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I've set up an infinite scroll view and when it reaches 0 content offset I set it to max content offset and vice versa.

i.e.

[scrollView setContentOffset:CGPointMake(0,0) animated:NO];

This works but it stops the UIScrollView decelerating.

Is there a way to do this but keep the UIScrollView decelerating?

I tried this...

float declerationRate = scrollView.decelerationRate;
[scrollView setContentOffset:CGPointMake(scrollView.frame.size.width, 0) animated:NO];
scrollView.decelerationRate = declerationRate;

but it didn't work.

EDIT

I just realised that decelerationRate is the setting to determine how slow/fast the deceleration is.

What I need is to get the current velocity from the scrollView.

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it's quite normal, when you set the content offset back to the top (0), the scroll isn't moving anymore, by setting the deceleration rate again doesn't help the scrollview know what direction to go –  Daniel Jan 31 '13 at 18:41
    
Yes, is there a way to get the velocity before moving it and then applying it again afterward? I know this is normal behaviour, but I don't want the normal behaviour. –  Fogmeister Jan 31 '13 at 18:42
    
Update my answer, you might be able to use KVO to calculate a velocity to use to continue your animation from the top –  Daniel Jan 31 '13 at 18:47
    
Thanks, will take a look. –  Fogmeister Jan 31 '13 at 18:52
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2 Answers

As I said in the comment, the way you're doing is producing an expected result, one way to do what you want is to set the content offset to the top but then by using the content size height and deceleration value, you could animate the content offset again, check out this answer: http://stackoverflow.com/a/6086521/662605

You will have to play around with some math before it feel right but I think this is a reasonable workaround.

The lower the deceleration, the longer the animation (time) and the more it will animate (distance). Let me know what you think.

As you've said, the deceleration is probably not the only thing you need. So you could try KVO on the contentOffset to calculate the mean velocity over half a second perhaps to get an idea of speed.

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Thanks, I decided to change tack on this one and found another way to do it. Not as elegant as I would have liked but it works. My code is in my answer. –  Fogmeister Jan 31 '13 at 19:43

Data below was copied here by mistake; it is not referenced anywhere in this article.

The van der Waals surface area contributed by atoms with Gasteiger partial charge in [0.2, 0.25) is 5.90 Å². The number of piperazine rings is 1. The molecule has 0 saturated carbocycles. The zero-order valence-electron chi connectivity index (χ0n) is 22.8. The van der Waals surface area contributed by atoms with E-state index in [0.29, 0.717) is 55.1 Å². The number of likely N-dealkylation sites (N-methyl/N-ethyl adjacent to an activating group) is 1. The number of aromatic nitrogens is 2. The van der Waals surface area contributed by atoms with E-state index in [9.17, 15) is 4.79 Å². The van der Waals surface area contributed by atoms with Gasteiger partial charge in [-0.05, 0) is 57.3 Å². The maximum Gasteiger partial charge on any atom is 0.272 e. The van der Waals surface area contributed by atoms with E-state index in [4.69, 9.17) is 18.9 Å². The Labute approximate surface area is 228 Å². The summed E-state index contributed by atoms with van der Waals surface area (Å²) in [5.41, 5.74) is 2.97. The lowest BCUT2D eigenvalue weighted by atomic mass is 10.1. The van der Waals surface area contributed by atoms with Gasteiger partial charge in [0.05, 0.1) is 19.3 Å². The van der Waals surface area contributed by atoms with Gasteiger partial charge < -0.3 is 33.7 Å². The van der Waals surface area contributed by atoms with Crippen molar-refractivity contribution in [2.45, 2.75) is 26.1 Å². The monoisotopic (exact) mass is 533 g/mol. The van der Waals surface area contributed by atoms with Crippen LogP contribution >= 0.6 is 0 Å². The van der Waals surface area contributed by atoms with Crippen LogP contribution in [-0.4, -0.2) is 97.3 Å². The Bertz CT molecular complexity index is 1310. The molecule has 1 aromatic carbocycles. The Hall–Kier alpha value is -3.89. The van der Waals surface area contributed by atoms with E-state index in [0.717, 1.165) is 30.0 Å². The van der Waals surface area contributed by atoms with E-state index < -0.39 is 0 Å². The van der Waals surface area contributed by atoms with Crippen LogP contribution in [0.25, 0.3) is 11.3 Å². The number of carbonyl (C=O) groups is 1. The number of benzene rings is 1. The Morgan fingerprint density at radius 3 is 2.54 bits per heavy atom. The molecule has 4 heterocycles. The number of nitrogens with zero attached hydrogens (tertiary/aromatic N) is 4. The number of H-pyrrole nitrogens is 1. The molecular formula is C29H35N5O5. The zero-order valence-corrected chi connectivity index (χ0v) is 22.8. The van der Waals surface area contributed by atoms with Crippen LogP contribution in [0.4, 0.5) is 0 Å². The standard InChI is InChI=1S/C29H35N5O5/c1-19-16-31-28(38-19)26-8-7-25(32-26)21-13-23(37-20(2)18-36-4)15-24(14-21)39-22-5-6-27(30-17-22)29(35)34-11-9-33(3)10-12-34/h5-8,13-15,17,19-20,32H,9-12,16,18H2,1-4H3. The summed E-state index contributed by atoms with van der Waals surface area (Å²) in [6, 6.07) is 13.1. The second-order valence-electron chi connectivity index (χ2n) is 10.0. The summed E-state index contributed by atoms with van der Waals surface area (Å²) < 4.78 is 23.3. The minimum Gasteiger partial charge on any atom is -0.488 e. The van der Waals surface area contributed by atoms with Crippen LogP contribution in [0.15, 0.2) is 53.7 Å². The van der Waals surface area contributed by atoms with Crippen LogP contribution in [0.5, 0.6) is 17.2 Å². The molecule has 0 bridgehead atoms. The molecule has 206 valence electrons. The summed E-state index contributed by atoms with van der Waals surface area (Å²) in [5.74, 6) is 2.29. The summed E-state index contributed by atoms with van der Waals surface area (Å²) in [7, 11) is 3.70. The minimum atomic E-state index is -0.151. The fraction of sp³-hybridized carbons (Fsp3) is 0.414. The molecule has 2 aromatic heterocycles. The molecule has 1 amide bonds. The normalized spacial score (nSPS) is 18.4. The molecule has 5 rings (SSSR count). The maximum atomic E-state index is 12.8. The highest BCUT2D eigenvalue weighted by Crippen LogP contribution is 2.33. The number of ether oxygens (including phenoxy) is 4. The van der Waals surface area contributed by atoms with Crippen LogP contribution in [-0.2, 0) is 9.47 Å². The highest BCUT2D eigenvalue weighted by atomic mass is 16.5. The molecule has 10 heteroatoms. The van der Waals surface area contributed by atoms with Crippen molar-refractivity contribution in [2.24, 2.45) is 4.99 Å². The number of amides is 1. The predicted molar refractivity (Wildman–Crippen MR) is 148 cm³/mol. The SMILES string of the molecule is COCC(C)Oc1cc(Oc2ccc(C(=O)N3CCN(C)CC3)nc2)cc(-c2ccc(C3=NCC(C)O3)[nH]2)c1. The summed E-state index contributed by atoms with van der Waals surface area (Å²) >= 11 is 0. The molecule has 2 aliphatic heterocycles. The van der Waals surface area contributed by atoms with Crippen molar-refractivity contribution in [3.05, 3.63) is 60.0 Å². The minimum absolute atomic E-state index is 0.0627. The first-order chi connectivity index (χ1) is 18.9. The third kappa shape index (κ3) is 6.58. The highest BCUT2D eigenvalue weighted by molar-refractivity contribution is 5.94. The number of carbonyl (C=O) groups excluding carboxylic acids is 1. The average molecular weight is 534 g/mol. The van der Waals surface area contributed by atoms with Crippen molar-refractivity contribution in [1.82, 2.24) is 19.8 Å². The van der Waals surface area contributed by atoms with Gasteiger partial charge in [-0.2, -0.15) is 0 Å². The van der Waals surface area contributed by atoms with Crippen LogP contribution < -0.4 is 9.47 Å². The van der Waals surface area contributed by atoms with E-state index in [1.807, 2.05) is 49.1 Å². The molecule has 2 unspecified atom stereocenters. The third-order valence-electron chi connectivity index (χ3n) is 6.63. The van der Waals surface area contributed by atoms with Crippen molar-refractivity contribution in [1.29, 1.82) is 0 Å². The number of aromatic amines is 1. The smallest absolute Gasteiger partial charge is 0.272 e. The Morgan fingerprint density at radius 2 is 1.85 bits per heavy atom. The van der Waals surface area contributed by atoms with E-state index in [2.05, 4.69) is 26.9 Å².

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up vote 1 down vote accepted

Right I had to tweak the idea a bit.

Turns out trying to set the velocity of a UIScrollView is difficult... very difficult.

So anyway, I kind of tweaked it.

This is actually a mini project after answering someone else's SO question and thought I'd try to solve it myself.

I want to create a spinner app that I can swipe to spin an arrow around so it spins and decelerates to a point.

What I did was set up a UIImageView with the arrow pointing up.

Then covering the UIImageView is a UIScrollView.

Then in the code...

@interface MyViewController () <UIScrollViewDelegate>

@property (nonatomic, weak) IBOutlet UIScrollView *scrollView;
@property (nonatomic, weak) IBOutlet UIImageView *arrowView;

@end

@implementation MyViewController

- (void)viewDidLoad
{
    [super viewDidLoad];
    // Do any additional setup after loading the view, typically from a nib.

    //make the content size really big so that the targetOffset of the deceleration will never be met.
    self.scrollView.contentSize = CGSizeMake(self.scrollView.frame.size.width * 100, self.scrollView.frame.size.height);
    //set the contentOffset of the scroll view to a point in the center of the contentSize.
    [self.scrollView setContentOffset:CGPointMake(self.scrollView.frame.size.width * 50, 0) animated:NO];
}

- (void)didReceiveMemoryWarning
{
    [super didReceiveMemoryWarning];
    // Dispose of any resources that can be recreated.
}

- (void)rotateImageView
{
    //Calculate the percentage of one "frame" that is the current offset.

    // each percentage of a "frame" equates to a percentage of 2 PI Rads to rotate
    float minOffset = self.scrollView.frame.size.width * 50;
    float maxOffset = self.scrollView.frame.size.width * 51;

    float offsetDiff = maxOffset - minOffset;

    float currentOffset = self.scrollView.contentOffset.x - minOffset;

    float percentage = currentOffset / offsetDiff;

    self.arrowView.transform = CGAffineTransformMakeRotation(M_PI * 2 * percentage);
}

- (void)scrollViewDidScroll:(UIScrollView *)scrollView
{
    //the scrollView moved so update the rotation of the image
    [self rotateImageView];
}

- (void)scrollViewDidEndDecelerating:(UIScrollView *)scrollView
{
    //the scrollview stopped moving.
    //set the content offset back to be in the middle
    //but make sure to keep the percentage (used above) the same
    //this ensures the arrow is pointing in the same direction as it ended decelerating

    float diffOffset = scrollView.contentOffset.x;

    while (diffOffset >= scrollView.frame.size.width) {
        diffOffset -= scrollView.frame.size.width;
    }

    [scrollView setContentOffset:CGPointMake(scrollView.frame.size.width * 50 + diffOffset, 0) animated:NO];
}

@end

This gives the desired effect of a spinner like on Wheel of Fortune that will spin endlessly in either direction.

There is a flaw though. If the user keeps spinning and spinning without letting it stop it will only go 50 spins in either direction before coming to a stop.

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